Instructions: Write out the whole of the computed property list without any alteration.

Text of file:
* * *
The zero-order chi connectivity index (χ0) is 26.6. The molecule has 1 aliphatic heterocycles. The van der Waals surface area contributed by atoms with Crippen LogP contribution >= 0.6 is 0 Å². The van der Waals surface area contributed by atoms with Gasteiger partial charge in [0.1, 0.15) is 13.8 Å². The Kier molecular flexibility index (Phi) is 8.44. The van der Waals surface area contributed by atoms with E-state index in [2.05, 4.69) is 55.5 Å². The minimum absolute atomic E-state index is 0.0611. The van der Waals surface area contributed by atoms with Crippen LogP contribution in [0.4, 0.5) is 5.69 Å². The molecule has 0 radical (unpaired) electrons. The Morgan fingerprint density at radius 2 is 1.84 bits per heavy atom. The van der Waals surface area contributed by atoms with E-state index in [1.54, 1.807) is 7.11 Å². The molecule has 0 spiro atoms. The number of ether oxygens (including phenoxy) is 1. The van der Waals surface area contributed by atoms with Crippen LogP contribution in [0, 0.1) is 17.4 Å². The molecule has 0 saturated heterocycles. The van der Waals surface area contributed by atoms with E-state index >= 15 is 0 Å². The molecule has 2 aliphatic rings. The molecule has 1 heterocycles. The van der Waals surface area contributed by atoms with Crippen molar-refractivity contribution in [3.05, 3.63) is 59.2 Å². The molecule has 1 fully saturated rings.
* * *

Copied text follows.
The zero-order chi connectivity index (χ0) is 26.6. The molecule has 1 aliphatic heterocycles. The van der Waals surface area contributed by atoms with Crippen LogP contribution >= 0.6 is 0 Å². The van der Waals surface area contributed by atoms with Gasteiger partial charge in [0.1, 0.15) is 13.8 Å². The Kier molecular flexibility index (Phi) is 8.44. The van der Waals surface area contributed by atoms with E-state index in [2.05, 4.69) is 55.5 Å². The minimum absolute atomic E-state index is 0.0611. The van der Waals surface area contributed by atoms with Crippen LogP contribution in [0.4, 0.5) is 5.69 Å². The molecule has 0 radical (unpaired) electrons. The Morgan fingerprint density at radius 2 is 1.84 bits per heavy atom. The van der Waals surface area contributed by atoms with E-state index in [1.54, 1.807) is 7.11 Å². The molecule has 0 spiro atoms. The number of ether oxygens (including phenoxy) is 1. The van der Waals surface area contributed by atoms with Crippen LogP contribution in [0, 0.1) is 17.4 Å². The molecule has 0 saturated heterocycles. The van der Waals surface area contributed by atoms with E-state index >= 15 is 0 Å². The molecule has 2 aliphatic rings. The molecule has 1 heterocycles. The van der Waals surface area contributed by atoms with Crippen molar-refractivity contribution in [3.05, 3.63) is 59.2 Å². The molecule has 1 fully saturated rings.